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Summary:

It’s not hard to find people who will say that video ads are annoying, but marketers want to know just how annoying they really are. Or, as…

It’s not hard to find people who will say that video ads are annoying, but marketers want to know just how annoying they really are. Or, as they might put, at what point viewers get so irritated they turn them off. Leah Spalding, ad research manager for Google (NSDQ: GOOG), tells Mediaweek that the search giant plans to use biometrics — which can involve attaching sensors on testers’ heads, pupil dilation and skin response and is typically used to test individuals for conditions like Attention Deficit Disorder — to go beyond click-through rates as a way to determine the value of its InVideo Ads, which are served on YouTube.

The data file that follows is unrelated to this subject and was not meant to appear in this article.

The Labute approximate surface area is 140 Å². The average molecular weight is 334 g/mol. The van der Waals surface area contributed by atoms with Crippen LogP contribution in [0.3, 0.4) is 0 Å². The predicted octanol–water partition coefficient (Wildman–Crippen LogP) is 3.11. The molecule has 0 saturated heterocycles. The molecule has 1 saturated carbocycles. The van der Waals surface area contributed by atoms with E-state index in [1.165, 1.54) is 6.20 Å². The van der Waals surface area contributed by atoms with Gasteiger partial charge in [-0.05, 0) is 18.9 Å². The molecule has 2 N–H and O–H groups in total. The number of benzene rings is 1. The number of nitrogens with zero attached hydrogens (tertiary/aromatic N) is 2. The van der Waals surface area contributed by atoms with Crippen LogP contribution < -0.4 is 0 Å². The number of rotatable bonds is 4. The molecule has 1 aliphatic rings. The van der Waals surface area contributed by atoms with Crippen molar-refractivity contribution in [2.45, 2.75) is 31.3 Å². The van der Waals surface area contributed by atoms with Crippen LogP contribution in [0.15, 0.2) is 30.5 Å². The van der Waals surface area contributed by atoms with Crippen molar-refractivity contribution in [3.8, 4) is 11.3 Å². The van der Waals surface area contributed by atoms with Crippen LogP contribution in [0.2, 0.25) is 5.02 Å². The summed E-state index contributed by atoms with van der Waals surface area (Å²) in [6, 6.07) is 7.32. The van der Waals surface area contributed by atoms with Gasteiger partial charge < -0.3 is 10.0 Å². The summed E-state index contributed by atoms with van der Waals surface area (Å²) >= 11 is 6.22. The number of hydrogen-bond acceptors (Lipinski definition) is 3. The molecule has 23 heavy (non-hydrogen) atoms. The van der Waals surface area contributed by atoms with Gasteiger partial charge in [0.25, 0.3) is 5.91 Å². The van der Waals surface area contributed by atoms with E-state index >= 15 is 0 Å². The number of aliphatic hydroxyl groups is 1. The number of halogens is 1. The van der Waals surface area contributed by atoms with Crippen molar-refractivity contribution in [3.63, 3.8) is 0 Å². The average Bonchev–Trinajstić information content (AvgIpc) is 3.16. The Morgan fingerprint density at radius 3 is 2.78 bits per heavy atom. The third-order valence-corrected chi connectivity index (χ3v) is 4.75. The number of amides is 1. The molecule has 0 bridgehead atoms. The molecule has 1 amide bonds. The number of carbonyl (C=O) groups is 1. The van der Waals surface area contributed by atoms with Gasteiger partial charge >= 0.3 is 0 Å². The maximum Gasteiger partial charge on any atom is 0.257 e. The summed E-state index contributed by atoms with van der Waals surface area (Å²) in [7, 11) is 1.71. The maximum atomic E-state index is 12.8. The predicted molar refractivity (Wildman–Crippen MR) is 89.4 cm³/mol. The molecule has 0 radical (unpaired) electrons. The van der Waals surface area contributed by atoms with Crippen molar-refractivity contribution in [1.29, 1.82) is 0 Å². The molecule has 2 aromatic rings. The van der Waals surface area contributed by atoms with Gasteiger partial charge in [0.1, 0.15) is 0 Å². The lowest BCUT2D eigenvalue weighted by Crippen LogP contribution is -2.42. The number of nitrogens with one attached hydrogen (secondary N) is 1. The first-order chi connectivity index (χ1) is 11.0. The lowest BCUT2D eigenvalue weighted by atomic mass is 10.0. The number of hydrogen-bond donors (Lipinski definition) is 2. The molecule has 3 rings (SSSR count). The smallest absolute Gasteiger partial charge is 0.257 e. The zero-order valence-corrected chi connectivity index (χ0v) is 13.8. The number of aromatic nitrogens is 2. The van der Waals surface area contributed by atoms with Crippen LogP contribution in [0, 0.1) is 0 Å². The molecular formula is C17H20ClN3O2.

1. I can't believe this one. I am the CEO of Veeple, an interactive video web service, so I look at Internet stats and Video stats all day long. The meir fact that folks are putting sensors on people's heads should tell us that things are going too far and getting out of hand. Maybe what people should care about is delivering a great experience that is relevant, engaging and non-intrusive. Why not think about a cool brand experience that is married to, or integrated with the story being told.

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